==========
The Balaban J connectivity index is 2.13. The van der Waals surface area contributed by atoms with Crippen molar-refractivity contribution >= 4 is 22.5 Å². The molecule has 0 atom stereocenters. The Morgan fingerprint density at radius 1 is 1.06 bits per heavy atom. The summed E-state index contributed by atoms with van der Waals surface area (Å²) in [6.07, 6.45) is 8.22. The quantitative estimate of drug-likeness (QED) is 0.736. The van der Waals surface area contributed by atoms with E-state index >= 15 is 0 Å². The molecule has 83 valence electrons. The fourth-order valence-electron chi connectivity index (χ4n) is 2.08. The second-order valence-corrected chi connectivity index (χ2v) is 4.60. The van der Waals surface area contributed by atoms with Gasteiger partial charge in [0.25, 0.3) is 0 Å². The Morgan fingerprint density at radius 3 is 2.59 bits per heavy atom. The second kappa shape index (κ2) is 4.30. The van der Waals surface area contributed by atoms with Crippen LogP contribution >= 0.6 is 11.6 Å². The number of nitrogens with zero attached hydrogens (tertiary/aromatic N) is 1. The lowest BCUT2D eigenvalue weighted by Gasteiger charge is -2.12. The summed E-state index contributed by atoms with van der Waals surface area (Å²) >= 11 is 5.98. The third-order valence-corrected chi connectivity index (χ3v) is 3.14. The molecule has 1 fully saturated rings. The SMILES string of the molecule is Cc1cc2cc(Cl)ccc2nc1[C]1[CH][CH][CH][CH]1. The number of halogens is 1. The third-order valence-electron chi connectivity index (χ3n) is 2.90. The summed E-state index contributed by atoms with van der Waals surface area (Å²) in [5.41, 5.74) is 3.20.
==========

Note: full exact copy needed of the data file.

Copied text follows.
The Balaban J connectivity index is 2.13. The van der Waals surface area contributed by atoms with Crippen molar-refractivity contribution >= 4 is 22.5 Å². The molecule has 0 atom stereocenters. The Morgan fingerprint density at radius 1 is 1.06 bits per heavy atom. The summed E-state index contributed by atoms with van der Waals surface area (Å²) in [6.07, 6.45) is 8.22. The quantitative estimate of drug-likeness (QED) is 0.736. The van der Waals surface area contributed by atoms with E-state index >= 15 is 0 Å². The molecule has 83 valence electrons. The fourth-order valence-electron chi connectivity index (χ4n) is 2.08. The second-order valence-corrected chi connectivity index (χ2v) is 4.60. The van der Waals surface area contributed by atoms with Gasteiger partial charge in [0.25, 0.3) is 0 Å². The Morgan fingerprint density at radius 3 is 2.59 bits per heavy atom. The second kappa shape index (κ2) is 4.30. The van der Waals surface area contributed by atoms with Crippen LogP contribution >= 0.6 is 11.6 Å². The number of nitrogens with zero attached hydrogens (tertiary/aromatic N) is 1. The lowest BCUT2D eigenvalue weighted by Gasteiger charge is -2.12. The summed E-state index contributed by atoms with van der Waals surface area (Å²) >= 11 is 5.98. The third-order valence-corrected chi connectivity index (χ3v) is 3.14. The molecule has 1 fully saturated rings. The SMILES string of the molecule is Cc1cc2cc(Cl)ccc2nc1[C]1[CH][CH][CH][CH]1. The number of halogens is 1. The third-order valence-electron chi connectivity index (χ3n) is 2.90. The summed E-state index contributed by atoms with van der Waals surface area (Å²) in [5.41, 5.74) is 3.20.